Oxford

Oxfordshire millionaire landowner loses estate access case

Nicholas Johnston
Image caption Nicholas Johnston was giving evidence last year at the High Court in Bristol

A millionaire landowner has lost a court battle to keep using a private road to access his 4,000-acre estate.

Nicholas Johnston, of the Great Tew Estate in Oxfordshire, said a road through a neighbouring industrial estate was a right of way.

But the High Court backed the industrial estate's bid to ban vehicles using it to access Great Tew.

Judge Paul Matthews said Mr Johnston had been "making things up as he went along" in the case.

The landowner was giving evidence last year at the High Court in Bristol in a dispute over his right to use the road through the Enstone industrial estate to his Oxfordshire estate, at the heart of which is the luxury Soho Farmhouse hotel and members club.

Great Tew has also been the site of the annual Cornbury music festival since 2004.

Image copyright Google
Image caption Owners of an industrial estate claimed that Great Tew had no right of way along an access road

A case to prevent the right of way was brought by Enstone's owner Leven Holdings, after what it said had been an increase in vehicles using the road to access Great Tew.

The case had rumbled on for several years between solicitors on both sides before Leven decided to seek a court order preventing its use.

The court heard that Mr Johnston wrote to Leven's solicitor in 2015 saying that Great Tew had "rights of way through the industrial estate at all times and for all purposes since my family were first involved her in the early 1950s".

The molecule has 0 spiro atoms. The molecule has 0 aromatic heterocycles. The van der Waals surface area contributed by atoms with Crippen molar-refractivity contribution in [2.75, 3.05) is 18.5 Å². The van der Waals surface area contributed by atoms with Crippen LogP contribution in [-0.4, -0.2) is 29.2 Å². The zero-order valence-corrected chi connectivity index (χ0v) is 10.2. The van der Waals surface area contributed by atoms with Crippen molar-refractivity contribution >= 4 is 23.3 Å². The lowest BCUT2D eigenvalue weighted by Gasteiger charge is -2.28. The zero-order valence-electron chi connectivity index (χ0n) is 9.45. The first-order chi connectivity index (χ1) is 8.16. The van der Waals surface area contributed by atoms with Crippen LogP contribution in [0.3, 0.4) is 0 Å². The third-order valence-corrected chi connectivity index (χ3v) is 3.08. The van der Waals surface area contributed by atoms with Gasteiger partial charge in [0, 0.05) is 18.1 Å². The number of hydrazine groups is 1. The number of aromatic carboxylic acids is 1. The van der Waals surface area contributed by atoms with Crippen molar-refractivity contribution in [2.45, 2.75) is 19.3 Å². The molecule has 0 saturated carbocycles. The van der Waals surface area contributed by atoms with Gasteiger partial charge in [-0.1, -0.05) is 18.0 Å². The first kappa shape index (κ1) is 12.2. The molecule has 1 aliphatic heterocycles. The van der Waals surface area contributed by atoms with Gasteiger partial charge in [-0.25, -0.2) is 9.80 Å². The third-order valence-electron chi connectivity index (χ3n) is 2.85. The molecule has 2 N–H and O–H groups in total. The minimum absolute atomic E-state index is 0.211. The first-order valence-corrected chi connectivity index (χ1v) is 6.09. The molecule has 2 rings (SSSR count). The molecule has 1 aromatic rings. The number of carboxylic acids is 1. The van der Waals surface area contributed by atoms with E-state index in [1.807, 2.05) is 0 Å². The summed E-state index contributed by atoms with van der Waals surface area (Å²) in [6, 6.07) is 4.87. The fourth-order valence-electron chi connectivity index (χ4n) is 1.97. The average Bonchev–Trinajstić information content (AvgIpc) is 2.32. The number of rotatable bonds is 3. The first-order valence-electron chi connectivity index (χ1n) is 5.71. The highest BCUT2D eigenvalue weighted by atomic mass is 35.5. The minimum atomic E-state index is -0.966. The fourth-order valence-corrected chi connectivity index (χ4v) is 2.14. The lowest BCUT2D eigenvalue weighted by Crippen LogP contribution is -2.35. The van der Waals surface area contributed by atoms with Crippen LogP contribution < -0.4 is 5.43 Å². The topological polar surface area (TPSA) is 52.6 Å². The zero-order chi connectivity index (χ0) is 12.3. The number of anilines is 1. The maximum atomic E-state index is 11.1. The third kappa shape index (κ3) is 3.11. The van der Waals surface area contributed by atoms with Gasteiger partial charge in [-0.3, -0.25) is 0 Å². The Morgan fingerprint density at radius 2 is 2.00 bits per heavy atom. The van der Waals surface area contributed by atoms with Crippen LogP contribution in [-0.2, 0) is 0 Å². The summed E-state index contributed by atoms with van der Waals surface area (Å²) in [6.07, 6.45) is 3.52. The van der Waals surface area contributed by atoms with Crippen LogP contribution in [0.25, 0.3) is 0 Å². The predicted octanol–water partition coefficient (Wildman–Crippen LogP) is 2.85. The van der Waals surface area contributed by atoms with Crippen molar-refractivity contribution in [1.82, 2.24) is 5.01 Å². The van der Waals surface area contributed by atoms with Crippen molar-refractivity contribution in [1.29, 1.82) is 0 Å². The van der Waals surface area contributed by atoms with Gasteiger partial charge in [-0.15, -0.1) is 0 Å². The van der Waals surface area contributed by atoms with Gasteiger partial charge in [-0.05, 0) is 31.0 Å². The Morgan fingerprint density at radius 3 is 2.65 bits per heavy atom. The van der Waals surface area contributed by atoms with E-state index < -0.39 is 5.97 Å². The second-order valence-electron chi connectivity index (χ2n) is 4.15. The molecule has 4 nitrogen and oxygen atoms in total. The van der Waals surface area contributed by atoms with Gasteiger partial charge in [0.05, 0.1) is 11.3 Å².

But Judge Matthews backed Leven, saying that Mr Johnston had been unable to support his claim in court.

Image caption Cornbury Music Festival has been a feature of the music calendar since 2004

In his judgement in February, the judge said: "He [Mr Johnston] said that his errors did not show a casual attitude towards the truth. I disagree.

"Nicholas Johnston said whatever he thought was most likely to advance his case, without regard to the truth.

"Even in the witness box it was plain that he was making things up as he went along."

The judge continued that Mr Johnston's evidence was "belligerent and blustering by turns" and added that he "formed a negative view of Nicholas Johnston's willingness to give reliable evidence".

Mr Johnston, who also owns the 750-acre Bantham estate in south Devon, and Leven Holdings both declined to comment.

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